Red Hat Bugzilla – Bug 142535
[patch]PDF Export does not print embedded EPS figures in documents
Last modified: 2007-11-30 17:10:56 EST
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Description of problem:
When creating a PDF file using the PDF Export feature, if the document
has an embedded EPS figure, the EPS figure is not printed. Instead,
the "usual" EPS figure placeholder box is printed to the PDF file.
If the same document is printed to a PDF file using the PDF Converter
Printer, set up using spadmin, the embedded EPS figure is printed
Version-Release number of selected component (if applicable):
Steps to Reproduce:
1. Embed an EPS file containing a figure in a Writer document
2. Use the Export to PDF function to create a PDF file
Actual Results: A PDF file is created with a placeholder box in the
document, instead of the actual EPS figure.
Expected Results: The PDF file should contain the actual EPS figure,
not the placeholder box.
Attachments to follow.
Created attachment 108314 [details]
The embedded EPS figure. A simple barplot created using R (http://www.r-project.org/)
Created attachment 108315 [details]
The Writer document containing the embedded EPS file
Created attachment 108316 [details]
The PDF file created using the PDF Export function
Created attachment 108318 [details]
The PDF file created using the PDF Converter printer type
Created attachment 108429 [details]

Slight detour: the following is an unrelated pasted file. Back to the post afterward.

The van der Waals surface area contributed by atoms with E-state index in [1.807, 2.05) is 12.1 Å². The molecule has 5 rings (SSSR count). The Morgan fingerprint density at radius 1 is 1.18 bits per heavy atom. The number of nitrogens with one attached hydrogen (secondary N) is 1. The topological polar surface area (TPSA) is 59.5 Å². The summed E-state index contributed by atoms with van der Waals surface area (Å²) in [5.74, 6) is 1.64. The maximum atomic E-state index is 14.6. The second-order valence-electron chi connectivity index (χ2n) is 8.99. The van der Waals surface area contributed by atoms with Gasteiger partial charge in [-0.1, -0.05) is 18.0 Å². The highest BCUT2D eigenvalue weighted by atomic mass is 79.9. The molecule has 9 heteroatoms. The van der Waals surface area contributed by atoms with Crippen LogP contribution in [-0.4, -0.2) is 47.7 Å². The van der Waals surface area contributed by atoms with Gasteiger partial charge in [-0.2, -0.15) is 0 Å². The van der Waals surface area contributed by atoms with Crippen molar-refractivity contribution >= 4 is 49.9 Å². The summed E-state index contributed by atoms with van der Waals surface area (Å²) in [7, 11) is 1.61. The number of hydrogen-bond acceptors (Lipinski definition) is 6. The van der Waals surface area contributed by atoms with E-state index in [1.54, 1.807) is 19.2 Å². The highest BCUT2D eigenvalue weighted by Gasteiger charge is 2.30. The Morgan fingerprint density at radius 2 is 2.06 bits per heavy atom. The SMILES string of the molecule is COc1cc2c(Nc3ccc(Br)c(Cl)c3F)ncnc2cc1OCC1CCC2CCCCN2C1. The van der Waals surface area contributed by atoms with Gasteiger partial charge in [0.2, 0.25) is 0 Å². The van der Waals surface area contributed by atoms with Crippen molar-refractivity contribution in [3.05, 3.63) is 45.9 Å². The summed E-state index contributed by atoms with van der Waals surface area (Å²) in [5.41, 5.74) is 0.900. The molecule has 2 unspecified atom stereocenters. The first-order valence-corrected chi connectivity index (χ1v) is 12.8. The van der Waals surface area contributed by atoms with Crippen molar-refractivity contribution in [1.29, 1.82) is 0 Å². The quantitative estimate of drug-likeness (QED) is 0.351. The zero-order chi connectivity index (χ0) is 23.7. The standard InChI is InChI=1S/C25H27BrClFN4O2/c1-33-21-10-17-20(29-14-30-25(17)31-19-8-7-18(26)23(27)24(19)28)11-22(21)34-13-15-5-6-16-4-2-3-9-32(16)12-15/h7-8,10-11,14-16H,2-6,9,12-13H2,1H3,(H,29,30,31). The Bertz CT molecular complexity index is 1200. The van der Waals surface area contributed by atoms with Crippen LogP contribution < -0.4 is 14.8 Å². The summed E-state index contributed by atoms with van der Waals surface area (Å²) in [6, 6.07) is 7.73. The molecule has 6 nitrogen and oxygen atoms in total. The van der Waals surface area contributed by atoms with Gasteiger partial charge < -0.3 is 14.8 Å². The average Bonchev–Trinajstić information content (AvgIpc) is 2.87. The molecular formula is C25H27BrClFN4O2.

Ah!, is this what you see when you open the .sxw. i.e. a mere placeholder for
the eps. If so then the problem is that OOo itself doesn't render the eps, but
passes it through to the ps output file. So when print to pdf is done through
the external program gs renders it, but when we use direct print to pdf through
the internal OOo, then OOo cannot render it and shows the on-screen image.
If the eps contained a preview then this could be rendered instead,
http://qa.openoffice.org/issues/show_bug.cgi?id=9290 might be relevent here
What you have in the image is correct. OO.org does not render the EPS
image within the document, thus the placeholder box, possibly
including text for the title and the generating program, if added to
the EPS file as R does by default. That is what gets printed using the
PDF Export function in essence as a WYSIWYG approach.
The use of a preview image for the EPS file is a poor option for two
reasons. The preview images are usually bitmaps, which are both poor
in quality and substantially increase the file size for the EPS file
and therefore the OO.org document itself. Preview images are fine for
what they are intended to do, which is to simply enable the human
document creator to get a low-res view of what the document contains,
but are not worthy of being printed in the output, which is where the
high quality EPS content of course shines.
BTW, FWIW, this same issue applies to that other popular Word
processor in the Windows world and Abiword does not support importing
EPS files at all from what I can tell reviewing the import/export
filter matrix at their web site. There is a RFE over at the Abiword BZ
similar to the one at OO.org:
Thus, the present functionality is not unexpected and is why I wanted
to verify on the spadmin BZ report, whether I should or should not
post this as a bug (or consider it as a RFE, as it is on the OO.org
report you reference, which I was not aware of until now.)
My general feeling, is that as long as the PDF Convertor printer
option is available, that works fine for me. It provides a single step
process within OO.org, as opposed to the two step process of printing
to a PS file and then using ps2pdf for the final conversion to the PDF
It would be nice if the PDF Export feature worked transparently as
well, but it seems that the process is clearly different there and
perhaps, until and unless an internal EPS rendering capability is
introduced, that is not likely to occur.